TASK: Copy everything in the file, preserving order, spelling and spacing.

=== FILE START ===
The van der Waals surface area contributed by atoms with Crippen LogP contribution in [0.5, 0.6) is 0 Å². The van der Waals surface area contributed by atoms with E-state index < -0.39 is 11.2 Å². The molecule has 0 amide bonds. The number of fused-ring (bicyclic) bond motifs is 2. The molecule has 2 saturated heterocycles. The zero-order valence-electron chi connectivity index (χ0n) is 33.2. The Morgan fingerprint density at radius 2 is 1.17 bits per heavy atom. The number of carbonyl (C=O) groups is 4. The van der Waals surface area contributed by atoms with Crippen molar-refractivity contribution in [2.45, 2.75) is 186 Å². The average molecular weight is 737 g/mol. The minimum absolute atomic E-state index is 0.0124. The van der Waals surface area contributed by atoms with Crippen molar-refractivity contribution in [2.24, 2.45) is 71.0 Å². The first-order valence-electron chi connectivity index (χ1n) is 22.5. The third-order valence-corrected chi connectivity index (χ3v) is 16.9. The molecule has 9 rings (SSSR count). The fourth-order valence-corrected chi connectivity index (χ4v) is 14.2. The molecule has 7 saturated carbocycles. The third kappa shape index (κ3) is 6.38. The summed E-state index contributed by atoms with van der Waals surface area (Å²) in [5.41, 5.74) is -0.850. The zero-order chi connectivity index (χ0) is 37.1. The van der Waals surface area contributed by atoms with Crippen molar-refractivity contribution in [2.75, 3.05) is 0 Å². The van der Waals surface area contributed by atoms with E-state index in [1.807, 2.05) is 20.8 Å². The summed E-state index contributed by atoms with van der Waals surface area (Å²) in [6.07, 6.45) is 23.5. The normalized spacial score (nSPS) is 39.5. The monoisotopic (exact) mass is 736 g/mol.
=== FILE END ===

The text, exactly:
The van der Waals surface area contributed by atoms with Crippen LogP contribution in [0.5, 0.6) is 0 Å². The van der Waals surface area contributed by atoms with E-state index < -0.39 is 11.2 Å². The molecule has 0 amide bonds. The number of fused-ring (bicyclic) bond motifs is 2. The molecule has 2 saturated heterocycles. The zero-order valence-electron chi connectivity index (χ0n) is 33.2. The Morgan fingerprint density at radius 2 is 1.17 bits per heavy atom. The number of carbonyl (C=O) groups is 4. The van der Waals surface area contributed by atoms with Crippen molar-refractivity contribution in [2.45, 2.75) is 186 Å². The average molecular weight is 737 g/mol. The minimum absolute atomic E-state index is 0.0124. The van der Waals surface area contributed by atoms with Crippen molar-refractivity contribution in [2.24, 2.45) is 71.0 Å². The first-order valence-electron chi connectivity index (χ1n) is 22.5. The third-order valence-corrected chi connectivity index (χ3v) is 16.9. The molecule has 9 rings (SSSR count). The fourth-order valence-corrected chi connectivity index (χ4v) is 14.2. The molecule has 7 saturated carbocycles. The third kappa shape index (κ3) is 6.38. The summed E-state index contributed by atoms with van der Waals surface area (Å²) in [5.41, 5.74) is -0.850. The zero-order chi connectivity index (χ0) is 37.1. The van der Waals surface area contributed by atoms with Crippen molar-refractivity contribution in [2.75, 3.05) is 0 Å². The van der Waals surface area contributed by atoms with E-state index in [1.807, 2.05) is 20.8 Å². The summed E-state index contributed by atoms with van der Waals surface area (Å²) in [6.07, 6.45) is 23.5. The normalized spacial score (nSPS) is 39.5. The monoisotopic (exact) mass is 736 g/mol.